‘Wild Maryland’ brings locally sourced recipes to a whole new level

Locally sourced food is all the rage these days, and the state of Maryland has a distinctive way, and preference, for cooking native dishes. So it’s only natural that the state’s Department of Natural Resources is out with a new cookbook this fall titled “Wild Maryland” that’s all about highlighting the foods you can hunt, fish, and find there.

“They all feature species found in Maryland’s lands and waters,” said Megan McGinn-Meals, a spokeswoman with the state’s department of Natural Resources and who helped bring the digital product together. “So it’s a book for Marylanders and the recipes are submitted by Marylanders who do just that: who fish in our waters and hunt on our lands.”

Of course Maryland is renowned for its seafood, and “we received our greatest number of submissions for our seafood, no shock there, right?” she said.

But this digital cookbook isn’t just full of your typical crab soups, crab dips, and rockfish recipes.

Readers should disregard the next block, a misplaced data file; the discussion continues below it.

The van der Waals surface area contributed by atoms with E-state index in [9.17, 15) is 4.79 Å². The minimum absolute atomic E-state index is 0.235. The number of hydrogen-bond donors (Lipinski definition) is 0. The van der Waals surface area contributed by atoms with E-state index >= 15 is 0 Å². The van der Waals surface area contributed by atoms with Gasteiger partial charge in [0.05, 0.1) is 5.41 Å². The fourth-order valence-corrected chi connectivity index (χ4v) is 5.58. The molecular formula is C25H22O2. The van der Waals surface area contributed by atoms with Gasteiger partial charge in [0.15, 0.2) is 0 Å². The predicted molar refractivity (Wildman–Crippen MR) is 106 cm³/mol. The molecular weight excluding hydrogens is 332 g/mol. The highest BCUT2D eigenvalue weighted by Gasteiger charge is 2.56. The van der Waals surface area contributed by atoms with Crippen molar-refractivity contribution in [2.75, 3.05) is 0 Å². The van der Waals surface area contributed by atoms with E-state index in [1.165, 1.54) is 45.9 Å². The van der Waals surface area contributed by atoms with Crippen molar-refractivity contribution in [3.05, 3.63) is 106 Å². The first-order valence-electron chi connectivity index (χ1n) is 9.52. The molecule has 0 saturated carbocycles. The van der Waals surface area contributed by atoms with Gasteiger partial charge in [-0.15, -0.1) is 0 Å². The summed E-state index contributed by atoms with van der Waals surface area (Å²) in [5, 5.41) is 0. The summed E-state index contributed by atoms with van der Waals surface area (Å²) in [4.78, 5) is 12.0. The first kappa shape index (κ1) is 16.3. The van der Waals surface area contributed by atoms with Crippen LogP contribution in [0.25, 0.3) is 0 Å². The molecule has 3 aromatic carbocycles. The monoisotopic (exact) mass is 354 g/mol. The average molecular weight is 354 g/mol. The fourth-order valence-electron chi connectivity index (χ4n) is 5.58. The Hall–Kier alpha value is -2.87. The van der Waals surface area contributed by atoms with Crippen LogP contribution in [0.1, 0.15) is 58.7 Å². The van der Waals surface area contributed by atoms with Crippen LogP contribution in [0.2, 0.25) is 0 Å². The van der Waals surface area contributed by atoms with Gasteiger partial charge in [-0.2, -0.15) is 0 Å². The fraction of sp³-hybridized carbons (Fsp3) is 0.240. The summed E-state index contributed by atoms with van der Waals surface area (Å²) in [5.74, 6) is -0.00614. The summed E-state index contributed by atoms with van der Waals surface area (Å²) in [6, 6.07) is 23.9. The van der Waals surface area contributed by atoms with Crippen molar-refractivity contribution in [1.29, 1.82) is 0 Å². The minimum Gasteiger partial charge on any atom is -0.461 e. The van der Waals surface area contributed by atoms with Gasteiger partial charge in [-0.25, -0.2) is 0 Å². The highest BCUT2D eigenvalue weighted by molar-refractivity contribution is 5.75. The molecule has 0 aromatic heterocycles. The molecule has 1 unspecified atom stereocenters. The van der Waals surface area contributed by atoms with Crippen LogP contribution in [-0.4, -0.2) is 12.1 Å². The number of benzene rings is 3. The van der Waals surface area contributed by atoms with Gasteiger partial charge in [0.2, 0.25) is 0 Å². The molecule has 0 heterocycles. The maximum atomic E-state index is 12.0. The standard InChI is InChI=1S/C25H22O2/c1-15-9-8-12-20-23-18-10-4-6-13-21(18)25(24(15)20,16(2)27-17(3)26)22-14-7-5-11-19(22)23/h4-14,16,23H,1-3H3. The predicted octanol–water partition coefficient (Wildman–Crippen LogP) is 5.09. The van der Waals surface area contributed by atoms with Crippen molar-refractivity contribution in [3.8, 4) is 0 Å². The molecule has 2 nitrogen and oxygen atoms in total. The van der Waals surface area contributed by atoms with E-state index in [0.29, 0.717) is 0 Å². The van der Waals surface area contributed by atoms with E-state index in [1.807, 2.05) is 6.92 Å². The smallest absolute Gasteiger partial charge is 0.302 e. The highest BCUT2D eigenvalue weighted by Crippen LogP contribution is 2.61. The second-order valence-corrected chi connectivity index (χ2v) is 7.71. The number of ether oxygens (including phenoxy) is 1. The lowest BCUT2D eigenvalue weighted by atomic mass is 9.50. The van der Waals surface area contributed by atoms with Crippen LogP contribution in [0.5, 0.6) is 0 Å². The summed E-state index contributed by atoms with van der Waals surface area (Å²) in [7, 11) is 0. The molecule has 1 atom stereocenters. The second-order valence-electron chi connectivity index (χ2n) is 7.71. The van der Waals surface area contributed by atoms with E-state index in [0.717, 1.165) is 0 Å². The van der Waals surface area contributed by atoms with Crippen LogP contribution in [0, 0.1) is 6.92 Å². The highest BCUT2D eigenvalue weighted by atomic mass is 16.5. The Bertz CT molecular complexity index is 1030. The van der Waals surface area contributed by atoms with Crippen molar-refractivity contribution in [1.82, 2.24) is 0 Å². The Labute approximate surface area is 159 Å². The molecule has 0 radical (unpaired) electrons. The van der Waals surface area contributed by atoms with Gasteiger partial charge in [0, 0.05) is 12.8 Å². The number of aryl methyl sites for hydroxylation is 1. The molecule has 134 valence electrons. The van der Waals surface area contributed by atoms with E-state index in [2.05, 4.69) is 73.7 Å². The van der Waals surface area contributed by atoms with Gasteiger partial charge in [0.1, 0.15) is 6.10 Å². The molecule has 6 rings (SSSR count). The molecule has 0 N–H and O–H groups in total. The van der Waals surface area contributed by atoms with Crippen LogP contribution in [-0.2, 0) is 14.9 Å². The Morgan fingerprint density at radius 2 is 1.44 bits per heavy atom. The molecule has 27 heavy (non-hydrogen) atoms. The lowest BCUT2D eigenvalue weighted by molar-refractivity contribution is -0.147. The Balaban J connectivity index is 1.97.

“There’s a snakefish etoufee,” said McGinn-Meals. Despite the fearsome reputation for being able to survive even on land, snakefish is also delicious to eat according to those who have tried. “I hear it’s a very mild, very delicious fish.” There’s also an air fryer snakehead nuggets recipe.

You’ll also find submissions for venison and water fowl like goose.

But if hunting and fishing aren’t your speed, or you simply prefer the plant based lifestyle, you’re still in luck. There’s several recipes for foragers who like to eat what sprouts from the earth.

“There are a lot of great mushrooms out there for cooking,” said McGinn-Meals. Recipes for other native plants can also be found.

Even better, it’s all free and online and easy to download.

John Domen

John started working at WTOP in 2016 after having grown up in Maryland listening to the station as a child. While he got his on-air start at small stations in Pennsylvania and Delaware, he's spent most of his career in the D.C. area, having been heard on several local stations before coming to WTOP.

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